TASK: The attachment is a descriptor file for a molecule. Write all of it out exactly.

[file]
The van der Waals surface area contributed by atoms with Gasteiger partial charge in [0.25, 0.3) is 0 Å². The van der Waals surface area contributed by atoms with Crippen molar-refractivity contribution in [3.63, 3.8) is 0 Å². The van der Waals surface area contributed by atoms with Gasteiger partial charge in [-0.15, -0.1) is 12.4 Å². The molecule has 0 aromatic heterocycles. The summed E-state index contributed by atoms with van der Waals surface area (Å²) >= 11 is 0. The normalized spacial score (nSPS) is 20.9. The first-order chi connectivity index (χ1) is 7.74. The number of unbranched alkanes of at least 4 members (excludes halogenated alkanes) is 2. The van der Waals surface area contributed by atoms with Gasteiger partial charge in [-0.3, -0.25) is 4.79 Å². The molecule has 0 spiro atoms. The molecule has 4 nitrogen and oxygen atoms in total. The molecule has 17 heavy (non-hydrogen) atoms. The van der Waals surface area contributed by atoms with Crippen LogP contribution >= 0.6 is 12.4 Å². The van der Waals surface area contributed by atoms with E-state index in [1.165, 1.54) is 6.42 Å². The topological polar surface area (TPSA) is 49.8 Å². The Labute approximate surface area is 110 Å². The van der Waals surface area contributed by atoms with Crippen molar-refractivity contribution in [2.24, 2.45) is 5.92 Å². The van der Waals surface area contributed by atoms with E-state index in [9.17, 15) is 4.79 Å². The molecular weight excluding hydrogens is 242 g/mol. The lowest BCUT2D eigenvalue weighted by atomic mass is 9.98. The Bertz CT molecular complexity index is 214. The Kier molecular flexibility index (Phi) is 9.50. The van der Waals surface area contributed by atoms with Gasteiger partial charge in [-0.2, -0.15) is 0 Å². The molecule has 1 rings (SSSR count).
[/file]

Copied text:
The van der Waals surface area contributed by atoms with Gasteiger partial charge in [0.25, 0.3) is 0 Å². The van der Waals surface area contributed by atoms with Crippen molar-refractivity contribution in [3.63, 3.8) is 0 Å². The van der Waals surface area contributed by atoms with Gasteiger partial charge in [-0.15, -0.1) is 12.4 Å². The molecule has 0 aromatic heterocycles. The summed E-state index contributed by atoms with van der Waals surface area (Å²) >= 11 is 0. The normalized spacial score (nSPS) is 20.9. The first-order chi connectivity index (χ1) is 7.74. The number of unbranched alkanes of at least 4 members (excludes halogenated alkanes) is 2. The van der Waals surface area contributed by atoms with Gasteiger partial charge in [-0.3, -0.25) is 4.79 Å². The molecule has 0 spiro atoms. The molecule has 4 nitrogen and oxygen atoms in total. The molecule has 17 heavy (non-hydrogen) atoms. The van der Waals surface area contributed by atoms with Crippen LogP contribution >= 0.6 is 12.4 Å². The van der Waals surface area contributed by atoms with E-state index in [1.165, 1.54) is 6.42 Å². The topological polar surface area (TPSA) is 49.8 Å². The Labute approximate surface area is 110 Å². The van der Waals surface area contributed by atoms with Crippen molar-refractivity contribution in [2.24, 2.45) is 5.92 Å². The van der Waals surface area contributed by atoms with E-state index in [9.17, 15) is 4.79 Å². The molecular weight excluding hydrogens is 242 g/mol. The lowest BCUT2D eigenvalue weighted by atomic mass is 9.98. The Bertz CT molecular complexity index is 214. The Kier molecular flexibility index (Phi) is 9.50. The van der Waals surface area contributed by atoms with Gasteiger partial charge in [-0.2, -0.15) is 0 Å². The molecule has 1 rings (SSSR count).